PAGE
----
Sunday, January 17, 2010

A Written Review: Intolerance

I know the title may seem a bit harsh but to my modern-day, film educated mindset, it was very difficult for me to really enjoy the film Intolerance. I found that I always had to tack on the phrase “…For the time” whenever saying anything positive about the film. Being that this is a film and television history class I guess that is the perfect thing to say about the movie.
Some of the techniques and storytelling ideas used in this film are extremely influential and still used to this day. The idea of having multiple story arches in a single film, the epic battle scenes, and even certain cinematic techniques were all brought to light in this film.
Some of the most impressive accomplishments of this film are the sequences in Babylon, specifically the battle scenes. I am assuming that this film came along before miniatures could be used effectively in film (or had even been conceptualized). I would love to see a documentary on how they pulled off some of the truly epic scenes in this film (I’d probably enjoy the documentary more than I actually enjoyed Intolerance). In comparing this with some other silent films of that era (and even in later eras) the sets are truly stunning. When it finally hit me that all of those sets were built (so far as I am aware) to scale I was floored. It makes what Peter Jackson did with The Lord of the Rings series seem a bit less impressive considering Jackson had about 80 years of technological advantage over Intolerance and some of those film’s sets were equal to some used in Lord of the Rings (Though I’d watch Lord of the Rings over Intolerance any day).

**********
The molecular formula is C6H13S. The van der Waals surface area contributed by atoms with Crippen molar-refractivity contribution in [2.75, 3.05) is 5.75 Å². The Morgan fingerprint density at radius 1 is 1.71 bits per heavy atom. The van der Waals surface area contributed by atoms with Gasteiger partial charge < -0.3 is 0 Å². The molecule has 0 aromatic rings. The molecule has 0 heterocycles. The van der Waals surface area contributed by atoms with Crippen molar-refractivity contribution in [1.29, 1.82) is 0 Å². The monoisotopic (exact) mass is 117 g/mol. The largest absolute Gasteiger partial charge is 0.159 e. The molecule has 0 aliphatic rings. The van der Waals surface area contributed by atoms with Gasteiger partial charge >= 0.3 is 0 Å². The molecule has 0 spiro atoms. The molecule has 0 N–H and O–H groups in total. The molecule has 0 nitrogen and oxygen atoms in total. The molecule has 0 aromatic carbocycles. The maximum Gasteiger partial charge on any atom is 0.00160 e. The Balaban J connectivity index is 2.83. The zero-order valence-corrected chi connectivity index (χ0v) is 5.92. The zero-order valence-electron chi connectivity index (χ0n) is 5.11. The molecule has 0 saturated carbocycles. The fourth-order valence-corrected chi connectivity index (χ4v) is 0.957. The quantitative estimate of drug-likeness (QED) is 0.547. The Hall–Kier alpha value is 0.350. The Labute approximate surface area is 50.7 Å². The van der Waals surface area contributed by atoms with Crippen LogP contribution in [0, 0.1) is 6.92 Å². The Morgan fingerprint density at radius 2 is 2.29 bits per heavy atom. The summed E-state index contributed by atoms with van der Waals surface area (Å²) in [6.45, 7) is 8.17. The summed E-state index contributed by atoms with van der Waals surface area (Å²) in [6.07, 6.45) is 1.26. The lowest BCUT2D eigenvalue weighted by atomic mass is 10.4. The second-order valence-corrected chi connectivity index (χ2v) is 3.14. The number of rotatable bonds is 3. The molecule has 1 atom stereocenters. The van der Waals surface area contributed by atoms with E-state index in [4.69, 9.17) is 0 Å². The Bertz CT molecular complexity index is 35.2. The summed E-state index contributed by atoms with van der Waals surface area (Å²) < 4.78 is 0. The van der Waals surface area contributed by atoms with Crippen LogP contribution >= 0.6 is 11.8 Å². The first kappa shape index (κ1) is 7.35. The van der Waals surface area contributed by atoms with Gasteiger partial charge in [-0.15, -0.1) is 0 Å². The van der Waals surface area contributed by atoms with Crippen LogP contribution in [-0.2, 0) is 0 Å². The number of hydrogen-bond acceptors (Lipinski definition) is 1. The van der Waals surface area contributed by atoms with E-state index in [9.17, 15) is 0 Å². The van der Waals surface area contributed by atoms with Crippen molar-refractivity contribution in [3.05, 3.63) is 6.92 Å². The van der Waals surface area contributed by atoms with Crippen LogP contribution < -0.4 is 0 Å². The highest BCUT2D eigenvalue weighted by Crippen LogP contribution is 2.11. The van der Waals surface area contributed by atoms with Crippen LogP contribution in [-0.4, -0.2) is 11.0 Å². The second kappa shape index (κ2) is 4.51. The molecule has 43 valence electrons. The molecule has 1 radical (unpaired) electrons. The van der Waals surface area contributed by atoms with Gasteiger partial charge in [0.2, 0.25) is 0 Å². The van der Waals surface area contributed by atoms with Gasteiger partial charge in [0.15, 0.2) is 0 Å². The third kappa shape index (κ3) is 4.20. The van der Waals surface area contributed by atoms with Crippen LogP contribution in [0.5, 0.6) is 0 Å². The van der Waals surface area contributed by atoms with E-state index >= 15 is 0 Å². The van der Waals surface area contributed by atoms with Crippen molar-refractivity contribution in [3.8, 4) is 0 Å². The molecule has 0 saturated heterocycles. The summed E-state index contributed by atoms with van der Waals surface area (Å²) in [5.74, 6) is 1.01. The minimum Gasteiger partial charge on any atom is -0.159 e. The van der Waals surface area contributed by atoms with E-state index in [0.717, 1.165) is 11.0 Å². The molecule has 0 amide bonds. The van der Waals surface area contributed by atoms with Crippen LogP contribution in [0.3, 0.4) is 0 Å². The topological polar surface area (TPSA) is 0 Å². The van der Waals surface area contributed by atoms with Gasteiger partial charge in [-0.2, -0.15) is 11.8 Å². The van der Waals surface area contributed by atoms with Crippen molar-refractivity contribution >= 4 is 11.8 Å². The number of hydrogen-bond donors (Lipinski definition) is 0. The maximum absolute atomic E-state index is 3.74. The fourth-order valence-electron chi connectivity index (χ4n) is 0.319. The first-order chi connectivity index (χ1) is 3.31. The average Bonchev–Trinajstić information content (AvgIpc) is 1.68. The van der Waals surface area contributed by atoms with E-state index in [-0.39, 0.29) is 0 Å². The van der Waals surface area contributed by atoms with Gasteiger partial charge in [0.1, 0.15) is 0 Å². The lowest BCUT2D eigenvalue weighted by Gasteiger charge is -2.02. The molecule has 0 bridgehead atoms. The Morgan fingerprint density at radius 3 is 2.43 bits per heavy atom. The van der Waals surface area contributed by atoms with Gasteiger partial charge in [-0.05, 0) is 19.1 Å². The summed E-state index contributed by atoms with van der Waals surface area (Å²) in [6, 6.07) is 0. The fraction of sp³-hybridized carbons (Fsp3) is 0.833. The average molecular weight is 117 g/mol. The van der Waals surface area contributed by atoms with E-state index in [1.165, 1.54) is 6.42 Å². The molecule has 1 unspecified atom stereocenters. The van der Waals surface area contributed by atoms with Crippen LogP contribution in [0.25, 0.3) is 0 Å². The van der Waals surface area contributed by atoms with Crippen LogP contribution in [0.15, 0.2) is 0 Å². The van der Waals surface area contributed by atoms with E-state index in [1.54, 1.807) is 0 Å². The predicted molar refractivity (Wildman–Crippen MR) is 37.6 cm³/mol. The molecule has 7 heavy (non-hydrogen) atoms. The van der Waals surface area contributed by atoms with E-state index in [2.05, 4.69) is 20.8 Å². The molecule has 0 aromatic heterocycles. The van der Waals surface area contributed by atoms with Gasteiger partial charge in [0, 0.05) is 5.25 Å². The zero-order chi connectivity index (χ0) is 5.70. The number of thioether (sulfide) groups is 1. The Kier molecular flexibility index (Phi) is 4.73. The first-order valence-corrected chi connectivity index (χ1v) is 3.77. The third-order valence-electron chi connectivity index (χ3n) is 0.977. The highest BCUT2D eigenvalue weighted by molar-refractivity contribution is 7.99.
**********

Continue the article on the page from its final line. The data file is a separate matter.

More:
Also, some of the shots used in Intolerance caught my eye. There was a scene in which one of the character was having her child taken away and was knocked to the floor. The shot where all the camera sees is the woman’s hand reaching for something (I can’t remember what it was due to my almost comatose state at this point in the film) was a truly beautiful shot.
The lighting used on a few of the Bethlehem scenes where all the camera shows is Marry and the cradle where baby Jesus is asleep were quite good.
All-in-all, while I can’t say I particularly enjoyed Intolerance I can say I’m very glad I watched it. Yes it was extremely difficult keeping my eyes open for over three hours of actors looking like dying fish gasping for air, yes most of the shots were bland and lacked depth, and yes the dialogue written for the film’s captions make Jason Friedberg and Aaron Seltzer look like writing Gods. However, the film is still an extremely important one to watch because of what it was able to accomplish with what it was given.

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